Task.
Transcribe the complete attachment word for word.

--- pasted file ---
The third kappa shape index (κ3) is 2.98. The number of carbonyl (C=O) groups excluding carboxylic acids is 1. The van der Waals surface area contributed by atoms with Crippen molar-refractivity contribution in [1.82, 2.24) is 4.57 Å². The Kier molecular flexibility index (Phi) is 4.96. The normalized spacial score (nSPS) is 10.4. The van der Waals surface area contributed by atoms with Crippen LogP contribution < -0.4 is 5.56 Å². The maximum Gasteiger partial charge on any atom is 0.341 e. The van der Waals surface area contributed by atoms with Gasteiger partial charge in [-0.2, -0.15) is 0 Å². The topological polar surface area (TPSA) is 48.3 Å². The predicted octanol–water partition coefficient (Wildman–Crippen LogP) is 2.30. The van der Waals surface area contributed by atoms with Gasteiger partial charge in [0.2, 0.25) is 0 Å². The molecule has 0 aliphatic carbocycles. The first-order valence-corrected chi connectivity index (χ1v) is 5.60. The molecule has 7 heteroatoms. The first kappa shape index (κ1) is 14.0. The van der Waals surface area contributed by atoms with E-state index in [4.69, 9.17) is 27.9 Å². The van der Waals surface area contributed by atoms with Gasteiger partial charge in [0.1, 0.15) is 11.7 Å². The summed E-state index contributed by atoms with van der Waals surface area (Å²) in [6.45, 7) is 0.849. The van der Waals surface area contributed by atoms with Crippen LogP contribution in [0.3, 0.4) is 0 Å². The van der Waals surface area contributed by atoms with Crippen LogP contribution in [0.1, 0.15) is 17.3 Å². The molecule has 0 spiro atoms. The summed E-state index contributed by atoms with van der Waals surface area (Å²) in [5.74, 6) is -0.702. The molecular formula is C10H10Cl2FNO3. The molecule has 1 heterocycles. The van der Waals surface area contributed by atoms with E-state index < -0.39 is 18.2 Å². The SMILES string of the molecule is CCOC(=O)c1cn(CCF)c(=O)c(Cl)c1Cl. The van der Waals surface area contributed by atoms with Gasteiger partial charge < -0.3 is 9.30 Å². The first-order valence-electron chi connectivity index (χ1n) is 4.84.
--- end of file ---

The third kappa shape index (κ3) is 2.98. The number of carbonyl (C=O) groups excluding carboxylic acids is 1. The van der Waals surface area contributed by atoms with Crippen molar-refractivity contribution in [1.82, 2.24) is 4.57 Å². The Kier molecular flexibility index (Phi) is 4.96. The normalized spacial score (nSPS) is 10.4. The van der Waals surface area contributed by atoms with Crippen LogP contribution < -0.4 is 5.56 Å². The maximum Gasteiger partial charge on any atom is 0.341 e. The van der Waals surface area contributed by atoms with Gasteiger partial charge in [-0.2, -0.15) is 0 Å². The topological polar surface area (TPSA) is 48.3 Å². The predicted octanol–water partition coefficient (Wildman–Crippen LogP) is 2.30. The van der Waals surface area contributed by atoms with Gasteiger partial charge in [0.2, 0.25) is 0 Å². The molecule has 0 aliphatic carbocycles. The first-order valence-corrected chi connectivity index (χ1v) is 5.60. The molecule has 7 heteroatoms. The first kappa shape index (κ1) is 14.0. The van der Waals surface area contributed by atoms with E-state index in [4.69, 9.17) is 27.9 Å². The van der Waals surface area contributed by atoms with Gasteiger partial charge in [0.1, 0.15) is 11.7 Å². The summed E-state index contributed by atoms with van der Waals surface area (Å²) in [6.45, 7) is 0.849. The van der Waals surface area contributed by atoms with Crippen LogP contribution in [0.3, 0.4) is 0 Å². The van der Waals surface area contributed by atoms with Crippen LogP contribution in [0.1, 0.15) is 17.3 Å². The molecule has 0 spiro atoms. The summed E-state index contributed by atoms with van der Waals surface area (Å²) in [5.74, 6) is -0.702. The molecular formula is C10H10Cl2FNO3. The molecule has 1 heterocycles. The van der Waals surface area contributed by atoms with E-state index < -0.39 is 18.2 Å². The SMILES string of the molecule is CCOC(=O)c1cn(CCF)c(=O)c(Cl)c1Cl. The van der Waals surface area contributed by atoms with Gasteiger partial charge < -0.3 is 9.30 Å². The first-order valence-electron chi connectivity index (χ1n) is 4.84.